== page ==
September 24, 2016
Gov. Sam Brownback’s advisory council pulled the plug on a quarterly report developed to assure timely analysis of the administration’s economic policies.
The Council of Economic Advisors chaired by Brownback will no longer compile and distribute a Kansas-specific review of economic markers picked by the administration and championed as an accountability test of its economic vision.
“A lot of people found them helpful, but a lot of people were confused by them,” said Nicole Randall, a spokeswoman for the Kansas Department of Commerce.
Online publication of “Indicators of the Kansas Economy” was suspended during Brownback’s challenging re-election campaign in 2014 but remained available upon request from the commerce department. The agency, which staffs the economic advisory council, spiked the report after releasing what turned out to be the final edition in May.
At the next governor’s council meeting, perhaps in November, the group intends to focus on a report authored by the U.S. Federal Reserve.
“It includes similar aspects, including an independent and in-depth look at the state, region and national economic statistics that impact Kansas,” Randall said.
Absence of the state’s quarterly review was noticed by the Kansas Center for Economic Growth, which used the council’s report to advance tax policy conclusions contrary to those advocated by the governor. Heidi Holliday, executive director of the nonprofit center in Topeka, said the downplay and eventual demise of the council’s economic assessment tool was an attempt to minimize public exposure of weaknesses in Brownback’s program to build the state’s economy by exempting 330,000 businesses from the income tax and reducing individual state income tax rates.
“He specifically asked the council to hold him accountable through rigorous performance metrics,” she said. “Five years later, the metrics clearly show his tax experiment has failed while business leaders and local chambers of commerce across the state openly ask him to change course.”
During the 2016 election cycle, interest among Kansas business owners and political candidates appears to have grown for repeal of the tax exemption adopted in 2012 by the Republican-led Legislature and Brownback.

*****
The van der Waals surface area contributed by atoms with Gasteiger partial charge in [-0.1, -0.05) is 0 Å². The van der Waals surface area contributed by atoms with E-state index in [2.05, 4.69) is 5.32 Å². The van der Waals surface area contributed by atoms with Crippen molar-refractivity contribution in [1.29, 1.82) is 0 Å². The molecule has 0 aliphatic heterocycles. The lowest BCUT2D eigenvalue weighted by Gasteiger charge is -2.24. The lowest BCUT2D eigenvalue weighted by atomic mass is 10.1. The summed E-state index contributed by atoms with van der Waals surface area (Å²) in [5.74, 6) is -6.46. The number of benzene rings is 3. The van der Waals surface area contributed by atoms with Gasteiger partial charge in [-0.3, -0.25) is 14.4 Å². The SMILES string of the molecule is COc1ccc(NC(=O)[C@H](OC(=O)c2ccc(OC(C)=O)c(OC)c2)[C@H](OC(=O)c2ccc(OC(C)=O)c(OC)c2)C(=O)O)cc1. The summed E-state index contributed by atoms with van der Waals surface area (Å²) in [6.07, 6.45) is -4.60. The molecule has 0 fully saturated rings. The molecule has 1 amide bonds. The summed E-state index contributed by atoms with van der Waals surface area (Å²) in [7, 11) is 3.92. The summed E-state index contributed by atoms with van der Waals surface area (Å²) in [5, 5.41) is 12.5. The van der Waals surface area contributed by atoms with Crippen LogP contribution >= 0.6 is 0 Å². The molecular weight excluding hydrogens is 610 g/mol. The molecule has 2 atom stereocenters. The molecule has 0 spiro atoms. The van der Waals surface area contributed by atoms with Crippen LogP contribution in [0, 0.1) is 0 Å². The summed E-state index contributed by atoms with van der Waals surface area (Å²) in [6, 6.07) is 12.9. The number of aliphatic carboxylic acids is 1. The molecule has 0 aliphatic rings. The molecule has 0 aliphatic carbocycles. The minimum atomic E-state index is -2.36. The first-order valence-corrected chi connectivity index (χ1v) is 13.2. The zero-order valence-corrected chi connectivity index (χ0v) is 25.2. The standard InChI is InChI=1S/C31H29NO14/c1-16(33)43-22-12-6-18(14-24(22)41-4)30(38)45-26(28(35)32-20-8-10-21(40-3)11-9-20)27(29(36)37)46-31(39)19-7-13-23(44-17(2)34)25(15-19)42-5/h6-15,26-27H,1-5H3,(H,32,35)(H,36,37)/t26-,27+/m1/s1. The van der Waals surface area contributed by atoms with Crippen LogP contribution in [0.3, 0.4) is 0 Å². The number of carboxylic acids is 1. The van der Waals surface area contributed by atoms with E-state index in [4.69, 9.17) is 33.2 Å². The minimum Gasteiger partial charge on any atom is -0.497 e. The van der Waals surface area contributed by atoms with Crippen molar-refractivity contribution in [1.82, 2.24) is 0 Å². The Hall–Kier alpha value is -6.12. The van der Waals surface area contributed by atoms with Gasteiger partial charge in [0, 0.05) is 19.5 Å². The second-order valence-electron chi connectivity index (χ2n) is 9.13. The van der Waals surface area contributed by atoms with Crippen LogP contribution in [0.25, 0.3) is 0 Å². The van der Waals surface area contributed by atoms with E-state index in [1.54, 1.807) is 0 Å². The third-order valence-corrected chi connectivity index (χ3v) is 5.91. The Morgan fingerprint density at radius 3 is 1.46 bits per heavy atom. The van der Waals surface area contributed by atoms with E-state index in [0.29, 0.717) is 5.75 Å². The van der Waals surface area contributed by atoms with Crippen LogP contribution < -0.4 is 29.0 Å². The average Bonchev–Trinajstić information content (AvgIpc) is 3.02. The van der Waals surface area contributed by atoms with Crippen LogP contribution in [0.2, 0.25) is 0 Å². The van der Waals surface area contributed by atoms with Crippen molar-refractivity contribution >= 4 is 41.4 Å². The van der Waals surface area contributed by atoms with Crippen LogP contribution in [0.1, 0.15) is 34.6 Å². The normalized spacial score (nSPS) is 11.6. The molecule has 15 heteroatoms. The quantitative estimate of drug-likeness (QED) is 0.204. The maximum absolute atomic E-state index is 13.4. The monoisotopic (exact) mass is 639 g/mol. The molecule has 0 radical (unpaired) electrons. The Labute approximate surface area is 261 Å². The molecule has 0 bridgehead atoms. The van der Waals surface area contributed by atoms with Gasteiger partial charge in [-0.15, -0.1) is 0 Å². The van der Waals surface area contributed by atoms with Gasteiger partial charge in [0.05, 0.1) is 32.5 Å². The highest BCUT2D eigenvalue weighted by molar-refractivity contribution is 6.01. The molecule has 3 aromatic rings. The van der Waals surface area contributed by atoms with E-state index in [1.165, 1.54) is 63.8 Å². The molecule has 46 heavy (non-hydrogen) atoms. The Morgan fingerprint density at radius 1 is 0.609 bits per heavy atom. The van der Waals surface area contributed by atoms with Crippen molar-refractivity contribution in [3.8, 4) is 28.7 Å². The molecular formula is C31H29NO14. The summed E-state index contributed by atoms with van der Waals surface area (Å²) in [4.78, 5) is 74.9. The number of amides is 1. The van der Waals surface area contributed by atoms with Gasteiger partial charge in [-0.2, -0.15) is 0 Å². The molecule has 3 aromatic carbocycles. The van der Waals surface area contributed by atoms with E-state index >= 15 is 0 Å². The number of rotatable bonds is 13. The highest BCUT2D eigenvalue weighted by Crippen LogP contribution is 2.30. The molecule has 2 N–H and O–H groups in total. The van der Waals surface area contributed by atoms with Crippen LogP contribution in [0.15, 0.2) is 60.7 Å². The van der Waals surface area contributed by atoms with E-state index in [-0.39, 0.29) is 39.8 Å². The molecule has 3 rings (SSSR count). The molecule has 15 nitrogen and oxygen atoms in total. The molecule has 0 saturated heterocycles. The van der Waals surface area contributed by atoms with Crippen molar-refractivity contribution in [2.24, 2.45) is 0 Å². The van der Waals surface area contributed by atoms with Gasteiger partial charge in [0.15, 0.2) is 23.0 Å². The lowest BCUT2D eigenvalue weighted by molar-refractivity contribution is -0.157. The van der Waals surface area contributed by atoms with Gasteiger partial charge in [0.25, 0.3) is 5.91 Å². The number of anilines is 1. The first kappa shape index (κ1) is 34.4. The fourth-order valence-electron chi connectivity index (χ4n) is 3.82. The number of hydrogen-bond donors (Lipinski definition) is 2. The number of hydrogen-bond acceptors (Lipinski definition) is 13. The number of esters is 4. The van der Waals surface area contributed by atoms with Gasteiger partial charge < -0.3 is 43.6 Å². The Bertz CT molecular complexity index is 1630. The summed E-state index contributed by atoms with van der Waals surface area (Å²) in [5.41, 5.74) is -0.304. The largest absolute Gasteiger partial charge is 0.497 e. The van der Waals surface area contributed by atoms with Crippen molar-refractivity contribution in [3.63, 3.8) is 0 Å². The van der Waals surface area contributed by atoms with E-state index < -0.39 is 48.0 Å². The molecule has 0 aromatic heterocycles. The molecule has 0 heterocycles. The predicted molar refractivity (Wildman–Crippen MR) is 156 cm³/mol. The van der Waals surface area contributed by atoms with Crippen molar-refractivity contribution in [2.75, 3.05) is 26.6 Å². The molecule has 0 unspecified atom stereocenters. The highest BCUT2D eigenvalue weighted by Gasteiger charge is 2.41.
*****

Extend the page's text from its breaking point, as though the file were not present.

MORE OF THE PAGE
Both the monthly federal report and the defunct quarterly state report feature statistics on employment, unemployment, personal income and energy production.
The Federal Reserve document also takes into account home prices, manufacturing activity and exports. The state’s so-called IKE report followed population, gross state product, consumer price index, building permits, sales tax collections, private industry wages and number of private establishments.
House Minority Leader Tom Burroughs, a Democrat from Kansas City, Kan., said reliance on contents of both reports could be useful to Kansas government officials, including Brownback, in a quest for solutions to state budget problems and an economy lagging behind peer states in job growth.
“The missed revenue marks, missed job reports, missed projections shed light on his failed policies. I kind of find it a little ironic they chose to go to a federal government report after they blamed President Obama for our economic problems,” Burroughs said.
Six months after taking office in 2011, Brownback set up the Council of Economic Advisers with about 20 members drawn from business and industry. He said the council would be responsible for coordinating strategic economic development planning, evaluating state policies and agency performance, and researching Kansas’ tax competitiveness, regulatory structure and basic industries.
Brownback said comparing Kansas to a six-state region and the nation would offer timely determinations of whether “our policies and initiatives are having the desired economic effect.”
“Economic competitiveness requires a detailed understanding of regional, national and international economic conditions and trends,” Brownback said.
Read more from the Topeka Capital Journal here.